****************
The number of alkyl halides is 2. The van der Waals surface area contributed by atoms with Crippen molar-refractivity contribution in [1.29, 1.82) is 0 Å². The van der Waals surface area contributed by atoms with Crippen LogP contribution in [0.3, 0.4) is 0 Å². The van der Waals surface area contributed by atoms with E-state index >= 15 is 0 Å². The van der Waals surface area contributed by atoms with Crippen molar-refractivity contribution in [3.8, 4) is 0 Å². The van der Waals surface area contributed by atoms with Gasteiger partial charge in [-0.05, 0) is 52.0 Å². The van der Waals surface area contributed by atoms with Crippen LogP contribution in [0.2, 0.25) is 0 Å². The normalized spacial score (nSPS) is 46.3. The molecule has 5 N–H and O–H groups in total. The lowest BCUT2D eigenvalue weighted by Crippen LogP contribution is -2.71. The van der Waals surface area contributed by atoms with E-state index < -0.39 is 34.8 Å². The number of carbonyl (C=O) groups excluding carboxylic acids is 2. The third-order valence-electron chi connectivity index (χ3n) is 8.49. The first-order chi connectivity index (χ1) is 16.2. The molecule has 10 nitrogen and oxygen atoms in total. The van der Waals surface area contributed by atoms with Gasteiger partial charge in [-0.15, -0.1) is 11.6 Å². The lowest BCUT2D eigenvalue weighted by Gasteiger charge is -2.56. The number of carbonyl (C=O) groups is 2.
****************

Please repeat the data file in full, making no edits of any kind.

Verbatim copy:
The number of alkyl halides is 2. The van der Waals surface area contributed by atoms with Crippen molar-refractivity contribution in [1.29, 1.82) is 0 Å². The van der Waals surface area contributed by atoms with Crippen LogP contribution in [0.3, 0.4) is 0 Å². The van der Waals surface area contributed by atoms with E-state index >= 15 is 0 Å². The van der Waals surface area contributed by atoms with Crippen molar-refractivity contribution in [3.8, 4) is 0 Å². The van der Waals surface area contributed by atoms with Gasteiger partial charge in [-0.05, 0) is 52.0 Å². The van der Waals surface area contributed by atoms with Crippen LogP contribution in [0.2, 0.25) is 0 Å². The normalized spacial score (nSPS) is 46.3. The molecule has 5 N–H and O–H groups in total. The lowest BCUT2D eigenvalue weighted by Crippen LogP contribution is -2.71. The van der Waals surface area contributed by atoms with E-state index < -0.39 is 34.8 Å². The number of carbonyl (C=O) groups excluding carboxylic acids is 2. The third-order valence-electron chi connectivity index (χ3n) is 8.49. The first-order chi connectivity index (χ1) is 16.2. The molecule has 10 nitrogen and oxygen atoms in total. The van der Waals surface area contributed by atoms with Gasteiger partial charge in [-0.15, -0.1) is 11.6 Å². The lowest BCUT2D eigenvalue weighted by Gasteiger charge is -2.56. The number of carbonyl (C=O) groups is 2.